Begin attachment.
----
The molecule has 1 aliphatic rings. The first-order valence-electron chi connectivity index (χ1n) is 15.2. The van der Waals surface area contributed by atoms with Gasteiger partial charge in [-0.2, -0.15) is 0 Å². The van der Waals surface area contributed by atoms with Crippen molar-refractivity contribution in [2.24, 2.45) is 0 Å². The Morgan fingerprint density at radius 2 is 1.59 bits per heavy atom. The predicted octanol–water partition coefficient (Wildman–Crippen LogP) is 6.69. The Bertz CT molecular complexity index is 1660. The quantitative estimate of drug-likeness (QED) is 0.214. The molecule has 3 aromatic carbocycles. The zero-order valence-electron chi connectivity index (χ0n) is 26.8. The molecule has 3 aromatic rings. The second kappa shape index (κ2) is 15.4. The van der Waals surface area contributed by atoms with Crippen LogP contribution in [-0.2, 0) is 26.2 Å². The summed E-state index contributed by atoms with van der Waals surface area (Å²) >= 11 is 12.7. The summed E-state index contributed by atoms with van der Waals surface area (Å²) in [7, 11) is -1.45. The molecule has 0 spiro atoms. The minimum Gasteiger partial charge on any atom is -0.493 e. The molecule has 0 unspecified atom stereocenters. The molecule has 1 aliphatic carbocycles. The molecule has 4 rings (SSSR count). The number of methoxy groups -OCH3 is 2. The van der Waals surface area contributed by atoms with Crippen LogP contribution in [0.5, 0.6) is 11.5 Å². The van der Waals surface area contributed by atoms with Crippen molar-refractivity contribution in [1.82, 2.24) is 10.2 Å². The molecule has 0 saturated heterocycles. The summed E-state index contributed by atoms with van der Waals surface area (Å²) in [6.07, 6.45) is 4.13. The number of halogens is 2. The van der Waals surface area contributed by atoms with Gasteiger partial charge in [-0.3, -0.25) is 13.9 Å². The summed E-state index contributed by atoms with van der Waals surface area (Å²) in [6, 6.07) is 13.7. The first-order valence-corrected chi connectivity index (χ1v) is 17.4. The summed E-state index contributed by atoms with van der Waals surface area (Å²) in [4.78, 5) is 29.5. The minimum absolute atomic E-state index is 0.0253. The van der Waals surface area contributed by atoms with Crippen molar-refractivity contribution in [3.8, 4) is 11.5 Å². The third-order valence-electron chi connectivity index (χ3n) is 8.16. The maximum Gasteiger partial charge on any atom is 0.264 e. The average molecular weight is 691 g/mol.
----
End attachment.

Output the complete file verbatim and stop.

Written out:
The molecule has 1 aliphatic rings. The first-order valence-electron chi connectivity index (χ1n) is 15.2. The van der Waals surface area contributed by atoms with Gasteiger partial charge in [-0.2, -0.15) is 0 Å². The van der Waals surface area contributed by atoms with Crippen molar-refractivity contribution in [2.24, 2.45) is 0 Å². The Morgan fingerprint density at radius 2 is 1.59 bits per heavy atom. The predicted octanol–water partition coefficient (Wildman–Crippen LogP) is 6.69. The Bertz CT molecular complexity index is 1660. The quantitative estimate of drug-likeness (QED) is 0.214. The molecule has 3 aromatic carbocycles. The zero-order valence-electron chi connectivity index (χ0n) is 26.8. The molecule has 3 aromatic rings. The second kappa shape index (κ2) is 15.4. The van der Waals surface area contributed by atoms with Crippen LogP contribution in [-0.2, 0) is 26.2 Å². The summed E-state index contributed by atoms with van der Waals surface area (Å²) >= 11 is 12.7. The summed E-state index contributed by atoms with van der Waals surface area (Å²) in [7, 11) is -1.45. The molecule has 0 spiro atoms. The minimum Gasteiger partial charge on any atom is -0.493 e. The molecule has 0 unspecified atom stereocenters. The molecule has 1 aliphatic carbocycles. The molecule has 4 rings (SSSR count). The number of methoxy groups -OCH3 is 2. The van der Waals surface area contributed by atoms with Crippen LogP contribution in [0.5, 0.6) is 11.5 Å². The van der Waals surface area contributed by atoms with Crippen molar-refractivity contribution in [1.82, 2.24) is 10.2 Å². The molecule has 0 saturated heterocycles. The summed E-state index contributed by atoms with van der Waals surface area (Å²) in [6.07, 6.45) is 4.13. The number of halogens is 2. The van der Waals surface area contributed by atoms with Gasteiger partial charge in [-0.3, -0.25) is 13.9 Å². The summed E-state index contributed by atoms with van der Waals surface area (Å²) in [6, 6.07) is 13.7. The first-order valence-corrected chi connectivity index (χ1v) is 17.4. The summed E-state index contributed by atoms with van der Waals surface area (Å²) in [4.78, 5) is 29.5. The minimum absolute atomic E-state index is 0.0253. The van der Waals surface area contributed by atoms with Crippen molar-refractivity contribution in [3.8, 4) is 11.5 Å². The third-order valence-electron chi connectivity index (χ3n) is 8.16. The maximum Gasteiger partial charge on any atom is 0.264 e. The average molecular weight is 691 g/mol.